Roughly six years ago, on February 28, 2006, Bryan Colangelo accepted the position of President and General Manager of the Toronto Raptors — exactly one day after he had resigned from the GM position with the Phoenix Suns. Raptors fans almost universally celebrated this announcement as a reason for great hope for the franchise’s future. Surely, Colangelo would work the same magic in Toronto that he had in Phoenix and the Raptors would imminently become an annual post-season fixture and a legitimate championship contender.
That optimism seemed to be well-founded after the Raptors improved from 27 wins to 47 wins in 2006-07, Colangelo’s first full season at the helm. With a roster turnover of nine new players including savvy foreign signings like Anthony Parker and Jorge Garbajosa, and with the promise of a potential future superstar in first overall draft pick Andrea Bargnani, Colangelo’s second NBA Executive of the Year award in three years was considered well-deserved. The Raptors’ first round playoff defeat at the hands of the New Jersey Nets appeared to be simply an example of the Raptors needing to get some post-season experience before they could succeed at that level.
Colangelo’s first full season has turned out to be the Raptors’ only winning season under his leadership. Their 194-251 record since the beginning of the 2006-07 season ranks 22nd in the NBA over that period. Of the eight teams with worse records — in order from bad to worst: the Bucks, Bobcats, Knicks, Grizzlies, Clippers, Wizards, Nets and Kings — only the Wizards and Kings didn’t change GMs during this timespan.
It’s important to recognize that every franchise situation is unique with its own challenges in terms of personnel, location, finances and the ongoing impact of previous management. Having said that, when Colangelo took this job in 2006, he inherited a team with cap space and a young star in Chris Bosh — and then he lucked into the first overall pick in the 2006 draft. Even the staunchest Colangelo defender would have to admit that he has not made the most of that opportunity.
In spite of the team’s subpar performance, Colangelo was granted a contract extension after last season for two more years with a club option for a third year. This almost certainly means he’ll remain in Toronto until the end of next season, but where should we set the bar to determine if he gets his option picked up or if he should be offered another extension? The obvious measurement would be a return to the playoffs next season — but as we saw after the 2006-07 season, making the playoffs is far from a guarantee of future success.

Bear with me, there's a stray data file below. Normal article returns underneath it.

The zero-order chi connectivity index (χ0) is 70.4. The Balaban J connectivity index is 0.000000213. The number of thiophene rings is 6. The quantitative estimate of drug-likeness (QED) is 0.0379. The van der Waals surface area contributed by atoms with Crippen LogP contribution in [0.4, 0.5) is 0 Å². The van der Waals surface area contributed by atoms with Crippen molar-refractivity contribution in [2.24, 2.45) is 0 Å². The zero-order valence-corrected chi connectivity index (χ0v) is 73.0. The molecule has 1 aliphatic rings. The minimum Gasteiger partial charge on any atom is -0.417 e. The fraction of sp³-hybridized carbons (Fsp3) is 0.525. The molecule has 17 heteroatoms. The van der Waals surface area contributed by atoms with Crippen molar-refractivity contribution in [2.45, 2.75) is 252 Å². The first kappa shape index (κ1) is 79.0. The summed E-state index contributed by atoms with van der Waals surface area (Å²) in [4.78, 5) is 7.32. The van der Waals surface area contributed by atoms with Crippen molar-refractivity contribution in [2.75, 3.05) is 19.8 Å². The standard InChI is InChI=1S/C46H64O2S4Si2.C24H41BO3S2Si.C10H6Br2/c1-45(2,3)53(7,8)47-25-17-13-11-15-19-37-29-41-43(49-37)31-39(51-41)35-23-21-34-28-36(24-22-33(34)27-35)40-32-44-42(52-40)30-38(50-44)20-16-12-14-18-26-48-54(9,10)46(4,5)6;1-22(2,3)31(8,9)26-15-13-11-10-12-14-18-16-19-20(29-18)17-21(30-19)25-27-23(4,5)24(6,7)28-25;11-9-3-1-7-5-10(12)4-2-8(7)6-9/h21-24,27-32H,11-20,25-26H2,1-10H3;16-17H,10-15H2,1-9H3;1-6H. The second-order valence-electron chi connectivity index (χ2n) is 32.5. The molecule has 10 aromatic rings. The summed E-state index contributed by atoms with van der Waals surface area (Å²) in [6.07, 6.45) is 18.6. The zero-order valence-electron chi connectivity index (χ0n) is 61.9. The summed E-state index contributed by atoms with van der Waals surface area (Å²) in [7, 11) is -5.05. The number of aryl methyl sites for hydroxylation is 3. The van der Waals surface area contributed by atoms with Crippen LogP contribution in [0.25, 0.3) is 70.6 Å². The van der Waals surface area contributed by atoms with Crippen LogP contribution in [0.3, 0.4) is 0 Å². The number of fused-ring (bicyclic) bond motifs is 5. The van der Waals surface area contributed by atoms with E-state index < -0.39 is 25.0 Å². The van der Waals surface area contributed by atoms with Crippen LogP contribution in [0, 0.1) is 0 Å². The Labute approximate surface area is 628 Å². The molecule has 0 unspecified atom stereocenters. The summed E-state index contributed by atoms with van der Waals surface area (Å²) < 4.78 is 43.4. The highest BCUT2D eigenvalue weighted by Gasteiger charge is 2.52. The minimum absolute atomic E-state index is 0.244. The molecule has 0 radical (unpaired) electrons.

Ultimately, Colangelo will and probably should be judged by the moves he makes between now and next season’s trade deadline. Will he continue to try to accumulate young talent and easily movable players as part of a long-term vision? Or will he go all-in on an attempt to eke out a 2013 post-season berth in service of his own continued employment? Whatever you think of Colangelo’s management acumen, you know he’s well aware that recently-hired Executive VP Ed Stefanski could easily take his job if certain goals aren’t met.
I’m probably in the minority these days, but I think Colangelo is finally doing right by this team and I’d like to see him given a fair shot to carry out his vision for at least three more seasons. The fact that he’s begun a proper rebuilding phase with this team and that he was savvy enough to select Jonas Valanciunas with the fifth pick in the previous draft has instilled me with confidence that he has the franchise moving in the right direction. I know that many of you think he’s already been given enough time, and I can’t blame you for feeling that way. But I also believe that he’s a smart man who is willing to admit his mistakes and is capable of learning from them. If he ever makes another dumb move like the Hedo Turkoglu acquisition in 2009 (and yes, I thought it was dumb at the time), then I’ll throw my hands up with the rest of you and scream to the heavens, “Off with his head!” I’m confident he won’t make a blatantly obvious error like that again anytime soon.
My main problem with a lot of the Raptors fans who want Colangelo fired is that I never feel like they suggest a replacement that is both an obvious improvement and a realistic option. Could I name five NBA executives I would prefer to have running this team? Absolutely. Could I name 10 execs? Probably not, actually. Here’s the thing. Remember when David Kahn and Chris Wallace were competing for the title of “worst GM in the NBA”? How are their teams doing now? On the other side, how do you feel about Danny Ainge and Joe Dumars these days? The Orlando Magic have won at least 63 percent of their regular season games in each of their last four seasons and they’re on that same pace this season. Would you swap Colangelo for Otis Smith?
Firing a General Manager of a sports team is very different from ending a bad personal relationship. In life, you can choose to enjoy the single life for a while. In sports, you need to try to replace that GM with somebody who clearly has a superior pedigree. Since Pat Riley ain’t walking through that Air Canada Centre door, I’ll stay on #TeamBC for a little while longer.